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Installing Ubuntu on Intel Edison

Instead of having make build a Debian image, here are the instructions to manually modify a Ubuntu Base image to make it bootable on Intel Edison.

Also here is a pre-built ubuntu image for you now! check ubuntu-22.04-minimal

Step 1

Download Gatesgarth64 image (https://github.com/edison-fw/meta-intel-edison/releases/download/Gatesgarth64/edison-image-91c85a58.7z).
Use flashall.sh to flash it on the Edison.

Step 2

Now when the Edison boots you need to login via serial port and connect to WiFi network

Step 3

Connect a powered external hard drive via usb (or use SD card). The Edison hasn’t enough power on the USB port so an external powered Hard Drive is necessary

Step 4

Format the disk (will erase all data):

  • mkfs.ext4 /dev/sda1 if using the hdd (check your device is /dev/sda1)
  • mkfs.ext4 /dev/mmcblk1p1 if using the SD Card (the external sd will always be on that position)

Step 5

Mount the disk:

  • mount /dev/sda1 /mnt if using the HDD
  • mount /dev/mmcblk1p1 /mnt if using the sd card

Step 6

Download Ubuntu Base using wget http://cdimage.ubuntu.com/ubuntu-base/releases/20.04/release/ubuntu-base-20.04.3-base-amd64.tar.gz
Extract it to the external disk: tar -C /mnt -zxf ubuntu-base-20.04.3-base-amd64.tar.gz

Step 7

Copy kernel, modules and firmware:
cp -ra /lib/modules /mnt/lib/
cp -ra /lib/firmware /mnt/lib/
cp -ra /boot /mnt/

Step 8

Correct system date: date -s '2022-02-21' (put your date)

Step 9

Chroot into Ubuntu:
mount -t proc /proc /mnt/proc
mount -t sysfs /sys /mnt/sys
mount -o bind /dev /mnt/dev
mount -o bind /dev/pts /mnt/dev/pts
and then chroot /mnt bash

Step 10

You can change hostname:
echo 'edison' > /etc/hostname

Step 11

Install some necessary packages:
export DEBIAN_FRONTEND="noninteractive"
apt update
apt install -y language-pack-en-base
apt install -y dialog apt-utils
apt install -y bash-completion curl dnsutils htop ifupdown iputils-ping kmod nano net-tools network-manager openssh-server rfkill sudo systemd systemd-sysv tree vim wget wireless-tools wpasupplicant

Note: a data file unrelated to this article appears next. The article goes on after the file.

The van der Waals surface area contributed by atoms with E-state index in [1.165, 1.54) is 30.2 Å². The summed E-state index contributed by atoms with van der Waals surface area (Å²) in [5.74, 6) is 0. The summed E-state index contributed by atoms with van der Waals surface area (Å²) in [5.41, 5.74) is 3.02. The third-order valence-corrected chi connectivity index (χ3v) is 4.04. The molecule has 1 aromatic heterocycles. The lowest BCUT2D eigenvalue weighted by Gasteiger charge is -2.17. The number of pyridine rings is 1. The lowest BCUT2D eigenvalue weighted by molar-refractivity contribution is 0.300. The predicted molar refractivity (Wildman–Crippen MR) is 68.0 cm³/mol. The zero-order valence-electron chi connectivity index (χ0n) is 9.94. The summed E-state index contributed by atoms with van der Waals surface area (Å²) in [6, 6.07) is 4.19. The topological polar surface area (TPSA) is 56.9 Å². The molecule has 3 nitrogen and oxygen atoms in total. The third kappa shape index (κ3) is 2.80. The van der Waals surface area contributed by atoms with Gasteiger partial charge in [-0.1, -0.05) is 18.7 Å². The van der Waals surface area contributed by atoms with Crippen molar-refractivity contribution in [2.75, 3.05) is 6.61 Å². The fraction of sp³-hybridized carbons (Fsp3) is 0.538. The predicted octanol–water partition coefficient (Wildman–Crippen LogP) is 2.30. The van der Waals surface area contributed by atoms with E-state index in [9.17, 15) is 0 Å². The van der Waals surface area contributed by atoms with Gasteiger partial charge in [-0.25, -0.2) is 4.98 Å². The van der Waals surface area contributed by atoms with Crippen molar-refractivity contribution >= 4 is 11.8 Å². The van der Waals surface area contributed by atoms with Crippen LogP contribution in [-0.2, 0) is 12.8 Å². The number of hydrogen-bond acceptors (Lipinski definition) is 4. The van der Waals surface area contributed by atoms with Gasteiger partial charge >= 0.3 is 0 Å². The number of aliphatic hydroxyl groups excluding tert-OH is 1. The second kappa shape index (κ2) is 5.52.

Step 12

Create an user, and set password:
useradd -G sudo -d /home/ubuntu -m -s /bin/bash ubuntu
echo "ubuntu:ubuntu" | chpasswd You will be able to login later when ubuntu boots with the user ubuntu and password ubuntu

Step 13

Enable login via serial port: systemctl enable getty@ttyS2.service

Step 14

Exit and reboot:
umount /mnt/dev/pts
umount /mnt/dev
umount /mnt/sys
umount /mnt/proc
umount /mnt
systemctl reboot

Step 15

Interrupt U-Boot when requested and run in the U-Boot Console:

  • If using HDD:

    setenv bootargs_edsboot 'tty1 console=ttyS2,115200n8 root=/dev/sda1 rootfstype=ext4 systemd.unit=multi-user.target hardware_id=${hardware_id}'
    run edsboot

  • If using SD Card:

    setenv bootargs_edsboot 'tty1 console=ttyS2,115200n8 root=/dev/mmcblk1p1 rootfstype=ext4 systemd.unit=multi-user.target hardware_id=${hardware_id}'
    run edsboot Later we will make the boot permanent on Ubuntu (now when rebooted it will load the Gatesgarth Image)

Step 16

Now you can login with user ubuntu and password ubuntu

Step 17

Now you’ll need to enable WiFi sudo modprobe brcmfmac
echo 'brcmfmac' | sudo tee -a /etc/modules
With these commands we’re enabling the WiFi module

Step 18

Now we’ll need to connect to WiFi, there are many ways to do that on Linux, the easiest I found was modifying the file /etc/network/interfaces we can do that by entering sudo nano /etc/network/interfaces when the files opens we’ll have to paste in it those lines:
auto wlan0
iface wlan0 inet dhcp
wpa-essid mywifiname <–put here your wifi SSID
wpa-psk mypass<–put here your wifi password to save using nano hit Ctrl+X then y and then Enter Now we’ll need to restart the Network service to make it connect to WiFi
sudo systemctl restart networking Now running sudo ifconfig we’ll be able to see if we’re connected to WiFi and the corresponding IP Address

Using SD Card as default boot position

I followed this guide As said above we have to set the SD Card (or HDD) as default boot disk, otherwise we’ll always load the Gatesgarth Image. We can do that by going to the U-Boot console, interrupting the boot when asked (you’ll need to be connected through Serial to do that) If you’re using an HDD just change /dev/mmcblk1p1 with /dev/sda1 in every command later Then issue the following commands:

setenv mmc-bootargs 'setenv bootargs root=${myrootfs} rootdelay=3 rootfstype=ext4 ${bootargs_console} ${bootargs_debug} systemd.unit=${bootargs_target}.target hardware_id=${hardware_id} g_multi.iSerialNumber=${serial#} g_multi.dev_addr=${usb0addr}'
setenv myrootfs '/dev/mmcblk1p1'
setenv myrootfs_sdcard /dev/mmcblk1p1
setenv myrootfs_emmc /dev/mmcblk0p8

that’s the partition where out Gatesgarth image is loaded

setenv do_boot_emmc 'setenv myrootfs ${myrootfs_emmc}; run do_boot'
setenv do_boot_sdcard 'setenv myrootfs ${myrootfs_sdcard}; run do_boot'
setenv bootdelay 3

this is optional, we’re just delaying the boot allowing us more time to stop the boot process to enter the U-Boot Console

run do_boot_sdcard

From now on every time we’ll reboot the board it will automatically load the system in the /dev/mmcblk1p1 partition aka. our SD Card. If we want to load the Gatesgarth image (for debugging or whatever else) we’ll need to stop the boot process entering the U-Boot Console and issuing the following command:
run do_boot_emmc